3. Quitting independently

Quitting chemsex independently

    If you have concluded it is time to stop using, be prepared: know that quitting uppers like Tina, crack or 3-MMC can be tough. Stopping downers on your own is strongly discouraged.

    Quitting independently requires motivation and a lot of discipline. Seek support from family, friends or others who have experienced the same thing. If you would rather quit under professional supervision, click the button below to find professional help in your area.

    Do you have a history of psychosis, depression or suicidality?

    Quitting under professional supervision is advisable. If you really do not want that, make sure you have daily contact with someone you trust. Seek help if things are at risk of going wrong. If you are taking antidepressants, do not stop taking them under any circumstances!

    Are you physically dependent on downers such as GHB, GBL, alcohol, benzos or opiates?

    never stop using independently. Stopping on your own is dangerous and can even be fatal. Always go to a clinic to quit under supervision.

    Tips while quitting

    1. I will not use today

    Some want an immediate, complete turnaround and aim to quit forever. Others prefer to set themselves somewhat less far-reaching goals. The benefit of smaller goals is that they are more attainable, and the prospect is less deterring. Set yourself the goal to not use today. Getting through a day without using is feasible for almost everyone.

    2. Geographic fix

    Quitting often requires a rigorous change in your lifestyle. You will have to sever contacts and avoid certain places, people and things. Some people move and start over. This is a way to start with a clean slate without being constantly triggered. But beware of a geographic quick-fix. Just moving is likely not enough. Some issues cannot be solved by moving and will follow you wherever you go.

    3. Find support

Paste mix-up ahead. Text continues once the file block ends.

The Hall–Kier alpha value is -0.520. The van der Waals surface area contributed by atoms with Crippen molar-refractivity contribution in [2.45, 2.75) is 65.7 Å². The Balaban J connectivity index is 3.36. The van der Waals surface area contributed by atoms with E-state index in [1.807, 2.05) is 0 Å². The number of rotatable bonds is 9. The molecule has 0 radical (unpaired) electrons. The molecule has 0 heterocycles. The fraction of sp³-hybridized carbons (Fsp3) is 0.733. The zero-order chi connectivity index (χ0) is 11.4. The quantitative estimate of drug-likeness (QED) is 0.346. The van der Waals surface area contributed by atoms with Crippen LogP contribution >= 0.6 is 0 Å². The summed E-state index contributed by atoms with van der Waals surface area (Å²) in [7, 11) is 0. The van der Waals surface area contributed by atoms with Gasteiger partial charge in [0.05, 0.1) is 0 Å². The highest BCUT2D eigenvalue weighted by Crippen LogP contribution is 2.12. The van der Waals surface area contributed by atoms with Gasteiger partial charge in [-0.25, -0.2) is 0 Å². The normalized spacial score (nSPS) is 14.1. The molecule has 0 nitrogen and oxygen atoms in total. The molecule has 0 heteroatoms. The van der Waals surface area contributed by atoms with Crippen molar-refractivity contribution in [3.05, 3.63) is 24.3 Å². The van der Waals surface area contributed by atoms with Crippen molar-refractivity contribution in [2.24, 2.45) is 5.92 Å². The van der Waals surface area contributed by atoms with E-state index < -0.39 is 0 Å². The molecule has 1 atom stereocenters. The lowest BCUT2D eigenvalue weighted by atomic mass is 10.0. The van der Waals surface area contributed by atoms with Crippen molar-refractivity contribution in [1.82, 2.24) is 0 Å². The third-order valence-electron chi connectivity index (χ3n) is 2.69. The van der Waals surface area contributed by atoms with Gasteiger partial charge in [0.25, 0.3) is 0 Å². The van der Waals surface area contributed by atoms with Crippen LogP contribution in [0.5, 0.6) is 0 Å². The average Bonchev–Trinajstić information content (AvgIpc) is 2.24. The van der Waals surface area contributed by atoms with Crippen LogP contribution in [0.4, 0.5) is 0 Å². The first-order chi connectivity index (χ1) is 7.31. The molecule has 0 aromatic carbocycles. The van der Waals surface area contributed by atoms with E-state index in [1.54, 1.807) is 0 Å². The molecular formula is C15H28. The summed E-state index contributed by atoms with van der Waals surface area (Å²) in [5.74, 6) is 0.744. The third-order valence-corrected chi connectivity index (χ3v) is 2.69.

It is easier to quit if you have the support of those around you. Seek support from family and friends. Visit a support group. Support from people who have experienced the same thing can be a tremendous help.

    4. Fill your time

    Planning, using and recovering from sex dates with chems takes a lot of time. If you quit, you may suddenly find yourself with spare time on your hands, which could lead to boredom. Some people are then tempted to use again. Find other activities to occupy the freed-up time. Ask friends and family to help you fill up your weekends.

    5. Throw away everything related to chems

    Plan your last use and get rid of everything in your home related to drugs, not just the chems but also pipes, needles, filters, mirrors and tourniquets. Make sure you also check your bags and clothing.

    6. Disconnect

    Delete all dating apps from your phone. Delete and block drug-using friends and dealers from your contact list and erase your call history. Get a new phone number and a new email address, if necessary. Delete all your old social media accounts. In other words, make sure drug-using contacts can no longer contact you, and you cannot contact them. Do this with a friend, if necessary. Saying goodbye to your “old self” can be very difficult.

    7. Alcohol and cannabis

    Some people alleviate the first symptoms of withdrawal by drinking or smoking cannabis. This can be somewhat soothing because you become hazy. However, the haziness can trigger you and decrease your resistance to cravings. Many slip-ups begin with using alcohol or cannabis.

    8. Relapse is not the end of the quitting process

    You may not manage to quit successfully in the long-term on your first attempt. Believe us when we say you are not alone. Remember that relapse is part of the quitting process for many people, especially in the beginning. Keep trying until you succeed.

    9. Sabotaging thoughts

    You will probably have sabotaging thoughts throughout your quitting process. Your drug-obsessed mind will continuously try to get you to use again. Things like, ‘my usage is not that bad’, ‘I don’t really have a problem’ or ‘I deserve a pipe now’. It may help to name that temptation within yourself. Something like, ‘the monster is making me think I have earned a snort, smoke or shot’. This makes it easier to recognise sabotaging thoughts and stop yourself from getting caught up in them.

    10. Practice your “elevator pitch”

    If someone suddenly suggests using together, having an answer at the ready is helpful—your elevator pitch. This prevents you from being overwhelmed and relapsing. Your pitch should be short and sweet, and make it clear that you no longer use chems. Imagine different situations and practice with a friend if necessary.